15 Locks (n/b) Mechanical – use a physical key (Warded lock or tumbler) Warded lock – basic padlock, cheap (image)Tumbler lock – more piece that a warded lock, key fits into a cylinder which moved the metal pieces such that the bolt can slide into the locked and unlocked position.Pin tumbler – uses pinsWafer – uses wafer (not very secure)
18 Attacks against key type locks (n/b) Tension wrench – shaped like an L and is used to apply tension to the cylinder, then use a pick to manipulate the individual pins.Pick – used in conjunction with a tension wrench to manipulate the pins into place so you can turn the cylinderVisualization next slide
20 LocksCombination locks – rather than use a key, turn
21 Locks (n/b) Cipher locks – electronic locks Combination can be changed Combination can be different for different peopleCan work during different times of dayCan have emergency codesCan have “override codes”
24 Man Trap (n/b)Avoids piggybackingCan trap intruder
25 Surveillance (n/b)CCTVs and recording devices to record video of site.It deters criminal activityCan be used later as evidence or to determine what happened.CCTVs should generally have PTZ capability, and auto-irises.
26 Intrusion Detection Systems (n/b) IDS (physical IDS, NOT network IDS) – help detect the physical presence of an intruder.Can be multiple types.Electromechanical – traditional types, determine a opening of a window by a break in connectivity.Vibration sensors are also electromechanicalPressure pads are also electromechanical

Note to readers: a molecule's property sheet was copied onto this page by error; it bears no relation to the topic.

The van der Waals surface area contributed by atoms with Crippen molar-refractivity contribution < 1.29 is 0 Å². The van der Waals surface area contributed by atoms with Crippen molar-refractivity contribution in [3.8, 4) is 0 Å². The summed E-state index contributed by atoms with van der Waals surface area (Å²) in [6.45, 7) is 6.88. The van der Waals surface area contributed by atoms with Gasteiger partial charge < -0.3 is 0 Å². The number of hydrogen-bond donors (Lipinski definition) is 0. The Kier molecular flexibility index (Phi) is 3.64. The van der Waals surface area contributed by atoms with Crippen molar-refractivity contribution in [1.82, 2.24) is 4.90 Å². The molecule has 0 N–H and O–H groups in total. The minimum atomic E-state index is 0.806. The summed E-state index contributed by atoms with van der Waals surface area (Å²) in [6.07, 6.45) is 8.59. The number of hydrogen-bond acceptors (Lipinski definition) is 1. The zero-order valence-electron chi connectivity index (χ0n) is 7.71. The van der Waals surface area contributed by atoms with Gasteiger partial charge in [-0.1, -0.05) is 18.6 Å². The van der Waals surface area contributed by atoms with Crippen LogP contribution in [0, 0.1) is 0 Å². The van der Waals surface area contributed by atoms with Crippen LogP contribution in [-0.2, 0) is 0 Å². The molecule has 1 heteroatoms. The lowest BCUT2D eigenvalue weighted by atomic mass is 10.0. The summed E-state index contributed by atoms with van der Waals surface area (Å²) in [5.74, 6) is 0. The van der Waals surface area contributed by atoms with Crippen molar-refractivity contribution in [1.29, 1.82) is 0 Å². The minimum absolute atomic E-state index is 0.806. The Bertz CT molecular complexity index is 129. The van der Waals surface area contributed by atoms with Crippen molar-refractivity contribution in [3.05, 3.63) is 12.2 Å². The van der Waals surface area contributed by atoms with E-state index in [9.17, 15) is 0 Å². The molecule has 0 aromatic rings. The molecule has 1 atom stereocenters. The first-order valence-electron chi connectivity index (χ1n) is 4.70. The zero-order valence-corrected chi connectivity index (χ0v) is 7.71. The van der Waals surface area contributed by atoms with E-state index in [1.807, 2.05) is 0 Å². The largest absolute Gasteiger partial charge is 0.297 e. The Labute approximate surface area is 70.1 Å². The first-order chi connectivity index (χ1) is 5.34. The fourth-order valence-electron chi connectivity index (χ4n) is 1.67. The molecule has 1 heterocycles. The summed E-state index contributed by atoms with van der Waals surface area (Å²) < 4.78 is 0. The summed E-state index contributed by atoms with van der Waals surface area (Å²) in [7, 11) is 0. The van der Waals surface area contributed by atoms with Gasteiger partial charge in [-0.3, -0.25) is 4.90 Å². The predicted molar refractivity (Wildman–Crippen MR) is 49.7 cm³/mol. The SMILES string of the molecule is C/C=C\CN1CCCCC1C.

27 IDS (n/b)Photoelectric – uses light beams to detect when something crosses the beam. (slide image)Passive Infrared (PIR) – monitors heat signatures in a room. (a lot of home automatically light systems are of this type) (slide image)Acoustical Detection – uses soundProximity detector/capacitance detectors – emits a measurable magnetic field. If field is disrupted it sets off the alarm. (usually this field is a very small area, as magnetic fields disperse quickly as the area increases)
28 Passive Infrared IDSPassive Infrared (PIR) – monitors heat signatures in a room. (a lot of home automatic light systems are of this type)
29 Photoelectric IDSPhotoelectric – uses light beams to detect when something crosses the beam.
31 Personnel access controls There are different technologies to grant access to a building, generally called an “access token”User activated – a user does something (swipe cards, biometrics)Proximity devices/transponders – a system recognizes the presence of an object. (Electronic access control tokens) is a generic term for proximity authentication systems)
32 Smart Cards Vs. Memory cards What is memory Cards? (see slide)What is a smart Card? (see slide)How are they different?Which is more secure?